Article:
More than 40 settlements in the Kharkiv region liberated


Local officials in the Kharkiv region say the Ukrainian flag has been raised in settlements close to the Russian border, confirming the continuing retreat of Russian forces in the area.

Oleksandr Kulik, an official in Derhachi northeast of the city of Kharkiv, said that the Ukrainian flag had been raised by local residents in the town of Kozacha Lopan. 

Kozacha Lopan had been occupied by the Russians since March and was an administrative center for occupation authorities. It is five kilometers from the Russian border and has been extensively damaged during the conflict.

Social media video provided by the Derhachi city council also showed residents of another settlement — Tokarivka — raising the Ukrainian flag there. Tokarivka is also close to the Russian border. 

Viktoriya Kolodochka, the head of the Tokarivka district, said Sunday: “The village was de-occupied this morning. People heard the roar of Russian military hardware. The Russians began to gather on their own in the morning and began to flee.”

Kolodochka, who is not in the town but maintains contacts there, told CNN by phone that the Russians had left a lot of ammunition behind.

She also spoke of the months under occupation, which she described as “very scary.” She said the occupying troops were from the Luhansk People’s militia, who she said behaved like gangsters. They searched for people who had been in the security forces, confiscated phones and ransacked houses. She alleged they also beat and intimidated local residents.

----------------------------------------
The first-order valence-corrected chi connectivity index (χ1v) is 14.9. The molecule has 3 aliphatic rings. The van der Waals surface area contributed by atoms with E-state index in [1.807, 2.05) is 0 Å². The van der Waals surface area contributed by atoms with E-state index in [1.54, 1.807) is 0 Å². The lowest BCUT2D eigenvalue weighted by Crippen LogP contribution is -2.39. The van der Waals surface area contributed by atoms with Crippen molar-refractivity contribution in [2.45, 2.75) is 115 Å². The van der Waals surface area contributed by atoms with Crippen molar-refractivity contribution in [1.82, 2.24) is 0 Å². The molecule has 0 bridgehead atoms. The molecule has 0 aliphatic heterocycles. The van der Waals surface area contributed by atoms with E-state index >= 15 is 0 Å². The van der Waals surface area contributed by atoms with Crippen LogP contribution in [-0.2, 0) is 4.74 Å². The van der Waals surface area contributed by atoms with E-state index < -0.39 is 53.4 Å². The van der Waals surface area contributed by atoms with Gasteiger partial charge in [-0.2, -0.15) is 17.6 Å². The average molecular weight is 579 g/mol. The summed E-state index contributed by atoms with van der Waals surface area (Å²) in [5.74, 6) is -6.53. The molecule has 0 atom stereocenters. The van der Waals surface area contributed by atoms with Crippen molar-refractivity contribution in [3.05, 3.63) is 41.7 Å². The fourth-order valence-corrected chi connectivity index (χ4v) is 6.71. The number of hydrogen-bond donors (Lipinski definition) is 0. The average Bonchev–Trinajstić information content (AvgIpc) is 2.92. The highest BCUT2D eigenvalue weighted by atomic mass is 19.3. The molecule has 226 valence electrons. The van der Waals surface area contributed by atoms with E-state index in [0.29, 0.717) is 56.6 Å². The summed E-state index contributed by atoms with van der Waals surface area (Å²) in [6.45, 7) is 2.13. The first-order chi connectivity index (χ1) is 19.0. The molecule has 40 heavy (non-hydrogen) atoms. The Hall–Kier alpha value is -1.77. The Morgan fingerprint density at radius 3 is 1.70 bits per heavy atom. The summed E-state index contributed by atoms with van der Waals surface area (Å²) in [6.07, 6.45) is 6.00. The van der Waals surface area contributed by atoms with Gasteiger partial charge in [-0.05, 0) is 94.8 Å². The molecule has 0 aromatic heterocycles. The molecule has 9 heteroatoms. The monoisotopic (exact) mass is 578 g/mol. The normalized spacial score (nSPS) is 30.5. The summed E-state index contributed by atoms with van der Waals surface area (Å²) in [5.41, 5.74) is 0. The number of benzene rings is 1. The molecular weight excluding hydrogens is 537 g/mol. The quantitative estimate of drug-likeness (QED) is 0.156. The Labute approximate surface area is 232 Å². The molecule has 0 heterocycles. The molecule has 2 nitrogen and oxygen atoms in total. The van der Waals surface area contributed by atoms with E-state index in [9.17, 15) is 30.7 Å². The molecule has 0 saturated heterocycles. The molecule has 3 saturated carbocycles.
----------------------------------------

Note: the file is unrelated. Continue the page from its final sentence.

“They took people to the basement of the school, beat them, electrocuted them, forced them to dig trenches, forced them to give information about people who worked in Ukrainian state bodies. But they didn’t kill anyone,” she told CNN. 

Kolodochka said there had been no humanitarian aid until August when occupying forces provided some sugar and flour. She said people mainly survived on their own garden produce. She said she had left the town in April, but her parents had stayed behind.

“There are people left [in Tokarivka] who are very, very much waiting for our military,” she said. “People really need help. There are ten paralyzed old ladies. There are people with diabetes and asthma. They survive as best they can. Medicines are very much needed.”

As for those who had died during the occupation, Kolodochka told CNN: “There are people buried in their yards — we just buried them in their yards.”

She added that there was still great uncertainty about what will happen. “People are still scared. Will they stop shooting? Is it true that the Russians have left? Or not? They are waiting for Ukrainian military so much.”

But she insisted: “We will survive everything to be at home.”

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